A. Not through a matchmaker or an intermediary… not that people didn't try. My husband was burned out from dating and turned down suggestions to go out with me that came from a few divergent sources. We ended up meeting at a shul on Purim. He asked me out and I had to say no because I was in the middle of dating someone else. We became acquaintances, started a group for religious writers and musicians, and after a year he asked me out again. By that point, when I said yes, I knew I had come home.
Q. One of the themes in your book is the intellectual quest for learning Torah from a woman's perspective. What was your experience in learning Torah?
A. It was in Israel that Torah study became my passion. I don't know if it's the setting, the quality of teachers, the intensity of people seeking wisdom, or the very air that makes Torah study in Israel so...how can I put it?... such a thrilling and urgent experience, so necessary to your life. I loved the community of women, the creativity and deep friendships formed around intellectual inquiry and spiritual/emotional growth.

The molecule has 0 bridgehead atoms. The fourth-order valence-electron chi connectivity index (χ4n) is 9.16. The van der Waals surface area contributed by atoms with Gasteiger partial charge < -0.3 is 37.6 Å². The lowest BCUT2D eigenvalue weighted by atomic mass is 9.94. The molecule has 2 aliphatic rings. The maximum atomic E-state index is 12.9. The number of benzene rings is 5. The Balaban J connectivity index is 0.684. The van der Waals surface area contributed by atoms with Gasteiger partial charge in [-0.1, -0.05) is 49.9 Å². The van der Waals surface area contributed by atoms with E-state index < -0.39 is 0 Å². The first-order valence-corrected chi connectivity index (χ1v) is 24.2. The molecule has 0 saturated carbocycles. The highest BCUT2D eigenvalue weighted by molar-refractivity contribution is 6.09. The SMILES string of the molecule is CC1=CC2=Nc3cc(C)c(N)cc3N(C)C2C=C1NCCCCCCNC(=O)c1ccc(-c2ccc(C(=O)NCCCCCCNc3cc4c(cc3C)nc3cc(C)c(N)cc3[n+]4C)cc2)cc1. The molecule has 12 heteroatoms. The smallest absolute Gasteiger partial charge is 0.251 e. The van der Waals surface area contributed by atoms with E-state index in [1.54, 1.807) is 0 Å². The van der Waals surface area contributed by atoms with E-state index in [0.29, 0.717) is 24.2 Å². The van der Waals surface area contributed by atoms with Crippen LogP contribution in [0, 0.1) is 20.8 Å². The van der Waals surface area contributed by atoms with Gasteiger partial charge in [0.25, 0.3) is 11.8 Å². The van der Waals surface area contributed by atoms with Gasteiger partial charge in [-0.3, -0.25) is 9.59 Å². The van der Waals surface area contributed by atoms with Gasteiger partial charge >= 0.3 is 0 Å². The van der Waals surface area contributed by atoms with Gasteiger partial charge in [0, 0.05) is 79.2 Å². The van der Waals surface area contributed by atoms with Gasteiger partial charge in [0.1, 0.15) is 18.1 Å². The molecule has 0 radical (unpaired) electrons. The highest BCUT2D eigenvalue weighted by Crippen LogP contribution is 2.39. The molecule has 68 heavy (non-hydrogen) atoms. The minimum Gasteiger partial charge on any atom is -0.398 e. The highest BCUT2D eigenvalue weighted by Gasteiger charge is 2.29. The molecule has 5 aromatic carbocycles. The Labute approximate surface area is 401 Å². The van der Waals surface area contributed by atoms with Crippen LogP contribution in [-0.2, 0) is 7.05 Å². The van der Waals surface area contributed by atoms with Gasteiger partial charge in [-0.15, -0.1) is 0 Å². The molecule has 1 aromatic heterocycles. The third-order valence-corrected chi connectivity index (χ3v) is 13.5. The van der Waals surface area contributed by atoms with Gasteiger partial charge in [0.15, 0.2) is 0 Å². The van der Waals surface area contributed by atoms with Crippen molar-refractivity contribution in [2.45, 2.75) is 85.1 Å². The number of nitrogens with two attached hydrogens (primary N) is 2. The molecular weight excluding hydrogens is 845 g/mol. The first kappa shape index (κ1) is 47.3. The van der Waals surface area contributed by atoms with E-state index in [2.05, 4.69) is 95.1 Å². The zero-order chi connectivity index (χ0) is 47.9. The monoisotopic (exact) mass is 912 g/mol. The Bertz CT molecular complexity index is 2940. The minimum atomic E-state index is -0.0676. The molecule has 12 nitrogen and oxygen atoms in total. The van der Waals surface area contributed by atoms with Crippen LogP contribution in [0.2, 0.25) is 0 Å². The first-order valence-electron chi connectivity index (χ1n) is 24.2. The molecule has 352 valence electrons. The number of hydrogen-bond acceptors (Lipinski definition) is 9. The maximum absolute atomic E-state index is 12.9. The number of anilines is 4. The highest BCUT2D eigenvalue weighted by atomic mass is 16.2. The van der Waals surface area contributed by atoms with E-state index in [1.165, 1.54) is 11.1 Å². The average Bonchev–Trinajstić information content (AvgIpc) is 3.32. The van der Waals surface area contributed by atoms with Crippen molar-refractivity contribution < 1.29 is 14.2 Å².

Q. Your book accurately describes life in Israel. What is your relationship to the land of Israel? Do you plan on coming back?
A. My relationship to the land of Israel is a question I ask myself every day. I came to Israel when I was 17 and my family followed me and still live there. I left, ostensibly, to pursue an MFA in fiction writing, but the subtext was I left to get married. There are things that I love about Jewish religious life in America, but there is no question: It feels second best to me, an ex post facto existence, as if at times my spiritual life and growth were on pause.
It doesn't have to be this way. I know many people who have carved out very fulfilling soulful lives here in America. But for me the grace and beauty are missing. There is something abnormal and disconnected about praying three times a day for rain based on the Israeli agrarian cycle. What am I doing here if I'm praying for rain over there? I mention Jerusalem all the time after eating a piece of cake or pizza when I make the after-blessing. I bump into Jerusalem a hundred times a day. As a religious Jew, I can't escape this land. I hope to return, but who knows? I know if I don't make aliyah it will haunt me forever.